So, this is it.
I am not sure, now, exactly what we were expecting. Some sort of new beginning, I suppose. It always felt like a new beginning, to me at least, whenever he spoke. There was something fresh about it, as if I was listening to a voice that wasn't touched or tinged by all the dirt of centuries of human language. But then again, sometimes I thought it was an old voice - sometimes, perhaps, it felt more like days of old than a new beginning. Like Elijah, or one of them; those men who spoke so fearlessly to kings and thundered the word of God to Israel. Except when they came for Elijah, he burned them with fire from heaven. I cannot hear from anyone that our Teacher put up any fight, or spoke to the governor with any words of power. It would have been different in the olden days. They had fire back then.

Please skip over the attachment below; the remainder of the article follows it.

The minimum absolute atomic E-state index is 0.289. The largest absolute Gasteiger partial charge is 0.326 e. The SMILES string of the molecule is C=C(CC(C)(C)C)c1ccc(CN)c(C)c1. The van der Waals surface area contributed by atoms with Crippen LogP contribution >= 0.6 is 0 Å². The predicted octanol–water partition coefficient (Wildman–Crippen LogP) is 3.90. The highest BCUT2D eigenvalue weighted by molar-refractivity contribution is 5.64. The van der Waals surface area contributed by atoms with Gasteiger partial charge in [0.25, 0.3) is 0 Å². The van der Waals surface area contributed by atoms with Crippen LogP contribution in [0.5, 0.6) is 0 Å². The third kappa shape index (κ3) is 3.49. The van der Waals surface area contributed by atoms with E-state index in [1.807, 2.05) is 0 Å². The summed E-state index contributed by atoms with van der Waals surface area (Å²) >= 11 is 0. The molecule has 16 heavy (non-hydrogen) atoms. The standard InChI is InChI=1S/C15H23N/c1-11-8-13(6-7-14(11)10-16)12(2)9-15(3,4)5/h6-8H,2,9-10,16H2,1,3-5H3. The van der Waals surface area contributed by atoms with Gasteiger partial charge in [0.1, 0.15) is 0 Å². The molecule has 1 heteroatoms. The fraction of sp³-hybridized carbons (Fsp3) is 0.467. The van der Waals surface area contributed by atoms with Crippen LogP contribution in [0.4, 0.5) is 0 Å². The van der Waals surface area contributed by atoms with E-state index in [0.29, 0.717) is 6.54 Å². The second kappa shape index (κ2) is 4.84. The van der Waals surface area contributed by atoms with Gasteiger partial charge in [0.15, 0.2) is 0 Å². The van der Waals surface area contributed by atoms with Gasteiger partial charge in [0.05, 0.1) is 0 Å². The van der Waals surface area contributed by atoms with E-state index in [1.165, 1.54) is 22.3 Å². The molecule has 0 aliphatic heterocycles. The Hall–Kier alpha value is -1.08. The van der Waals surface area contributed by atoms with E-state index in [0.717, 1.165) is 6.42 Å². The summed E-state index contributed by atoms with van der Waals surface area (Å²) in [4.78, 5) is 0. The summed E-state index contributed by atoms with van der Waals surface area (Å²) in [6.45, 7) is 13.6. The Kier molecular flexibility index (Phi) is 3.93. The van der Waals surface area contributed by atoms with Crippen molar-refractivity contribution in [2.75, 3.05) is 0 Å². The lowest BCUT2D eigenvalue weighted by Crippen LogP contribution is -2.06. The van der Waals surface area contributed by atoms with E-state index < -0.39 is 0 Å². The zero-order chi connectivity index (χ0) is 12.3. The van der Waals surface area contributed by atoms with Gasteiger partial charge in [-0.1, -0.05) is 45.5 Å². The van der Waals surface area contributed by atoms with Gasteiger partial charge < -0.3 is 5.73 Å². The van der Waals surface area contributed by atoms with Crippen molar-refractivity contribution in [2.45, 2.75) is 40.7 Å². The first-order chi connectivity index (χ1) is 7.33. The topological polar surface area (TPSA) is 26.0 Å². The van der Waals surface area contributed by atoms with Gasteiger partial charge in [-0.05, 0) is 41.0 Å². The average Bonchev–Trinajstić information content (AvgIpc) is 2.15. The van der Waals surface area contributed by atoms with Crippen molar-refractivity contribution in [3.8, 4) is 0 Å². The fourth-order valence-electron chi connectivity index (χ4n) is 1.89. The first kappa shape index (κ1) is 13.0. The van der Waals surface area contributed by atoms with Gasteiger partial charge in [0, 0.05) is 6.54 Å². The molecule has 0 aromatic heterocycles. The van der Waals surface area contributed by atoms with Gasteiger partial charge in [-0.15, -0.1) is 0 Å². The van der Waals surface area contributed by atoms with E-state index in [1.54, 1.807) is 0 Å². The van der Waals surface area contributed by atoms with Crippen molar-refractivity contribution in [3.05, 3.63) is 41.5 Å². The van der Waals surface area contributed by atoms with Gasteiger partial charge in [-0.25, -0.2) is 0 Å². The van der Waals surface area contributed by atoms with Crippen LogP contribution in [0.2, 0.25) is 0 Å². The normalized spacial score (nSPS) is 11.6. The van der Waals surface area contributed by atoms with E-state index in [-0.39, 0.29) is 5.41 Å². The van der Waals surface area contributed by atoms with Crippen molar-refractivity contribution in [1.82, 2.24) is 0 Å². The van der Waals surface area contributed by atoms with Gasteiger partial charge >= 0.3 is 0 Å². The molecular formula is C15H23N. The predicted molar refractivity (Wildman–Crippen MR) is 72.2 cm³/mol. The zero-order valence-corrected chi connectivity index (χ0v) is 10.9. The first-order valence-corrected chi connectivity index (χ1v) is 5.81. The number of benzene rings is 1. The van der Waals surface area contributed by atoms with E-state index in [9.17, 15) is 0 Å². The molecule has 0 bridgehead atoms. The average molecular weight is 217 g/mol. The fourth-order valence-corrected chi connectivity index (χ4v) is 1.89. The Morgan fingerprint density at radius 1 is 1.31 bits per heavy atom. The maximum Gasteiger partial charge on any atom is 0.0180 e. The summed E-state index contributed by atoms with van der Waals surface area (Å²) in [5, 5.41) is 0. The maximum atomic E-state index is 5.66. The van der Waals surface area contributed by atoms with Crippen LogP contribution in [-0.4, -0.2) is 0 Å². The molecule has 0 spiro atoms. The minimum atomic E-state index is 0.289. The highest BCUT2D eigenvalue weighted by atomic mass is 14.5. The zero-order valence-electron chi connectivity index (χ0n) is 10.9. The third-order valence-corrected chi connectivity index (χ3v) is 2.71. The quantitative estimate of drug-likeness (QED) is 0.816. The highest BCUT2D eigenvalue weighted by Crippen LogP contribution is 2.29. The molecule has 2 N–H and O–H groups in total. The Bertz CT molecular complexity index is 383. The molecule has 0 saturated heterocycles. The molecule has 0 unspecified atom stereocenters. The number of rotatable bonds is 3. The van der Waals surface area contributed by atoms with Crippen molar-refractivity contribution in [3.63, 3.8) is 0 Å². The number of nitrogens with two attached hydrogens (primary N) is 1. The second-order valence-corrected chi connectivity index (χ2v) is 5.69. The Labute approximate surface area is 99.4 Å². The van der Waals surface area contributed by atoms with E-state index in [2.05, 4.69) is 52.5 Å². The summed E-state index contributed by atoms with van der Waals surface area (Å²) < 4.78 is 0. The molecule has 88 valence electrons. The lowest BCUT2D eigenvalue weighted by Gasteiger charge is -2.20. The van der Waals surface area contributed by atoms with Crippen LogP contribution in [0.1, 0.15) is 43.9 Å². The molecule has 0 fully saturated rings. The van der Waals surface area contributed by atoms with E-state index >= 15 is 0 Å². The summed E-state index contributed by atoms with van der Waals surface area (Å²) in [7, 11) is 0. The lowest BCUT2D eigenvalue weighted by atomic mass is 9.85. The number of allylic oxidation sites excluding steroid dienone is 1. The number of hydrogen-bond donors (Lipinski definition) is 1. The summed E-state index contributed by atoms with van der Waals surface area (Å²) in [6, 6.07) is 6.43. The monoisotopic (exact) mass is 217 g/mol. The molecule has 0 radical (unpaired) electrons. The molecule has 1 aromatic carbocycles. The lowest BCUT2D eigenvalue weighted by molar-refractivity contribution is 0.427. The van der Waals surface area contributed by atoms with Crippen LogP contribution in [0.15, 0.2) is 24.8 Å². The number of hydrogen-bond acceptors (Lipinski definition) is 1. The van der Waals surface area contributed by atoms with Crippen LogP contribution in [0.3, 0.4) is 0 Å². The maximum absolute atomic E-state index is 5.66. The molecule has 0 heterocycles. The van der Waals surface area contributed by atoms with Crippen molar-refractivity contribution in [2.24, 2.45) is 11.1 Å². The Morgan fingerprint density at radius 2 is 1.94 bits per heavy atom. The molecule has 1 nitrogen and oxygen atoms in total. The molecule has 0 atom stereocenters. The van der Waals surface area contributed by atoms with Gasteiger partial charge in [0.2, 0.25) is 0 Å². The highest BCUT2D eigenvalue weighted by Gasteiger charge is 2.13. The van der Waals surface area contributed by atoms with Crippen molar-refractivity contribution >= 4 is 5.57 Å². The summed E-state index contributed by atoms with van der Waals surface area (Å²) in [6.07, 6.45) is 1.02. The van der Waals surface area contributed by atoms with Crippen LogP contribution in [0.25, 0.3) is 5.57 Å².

We had fire, for a little while. We were hot with it. But now he is cold in the grave, and we have gone cold with him.
I don't suppose there is any point in hanging around. Somehow we all gathered together, afterwards, but it was more out of fear than anything else. Not sure what we would have done if they had come for us. Probably nothing. The fire has gone out of us. We huddled together as if we could maybe - just maybe - feel the last warmth of the dying embers. But now I think even that has gone. There will be no farewells, I think. We are embarrassed in each other's company. In truth, I do not know these people. They are not the same people we walked in with, just a week ago. I dare not look them in the eye; thankfully, they avoid my gaze as carefully as I avoid theirs.
No, we will just slip away, as I suppose every one else will in time, when the truth sinks in, and they see that it is ended once for all. The world didn't change as we thought it might, and now it's time for us to get back to the world. Let the dreams die. At least there will be no packing; he called us to follow him with nothing, and now nothing is all we have with us. For today, the empty Sabbath, the restless rest. Tomorrow we will slip away.
It's a long walk back to Emmaus.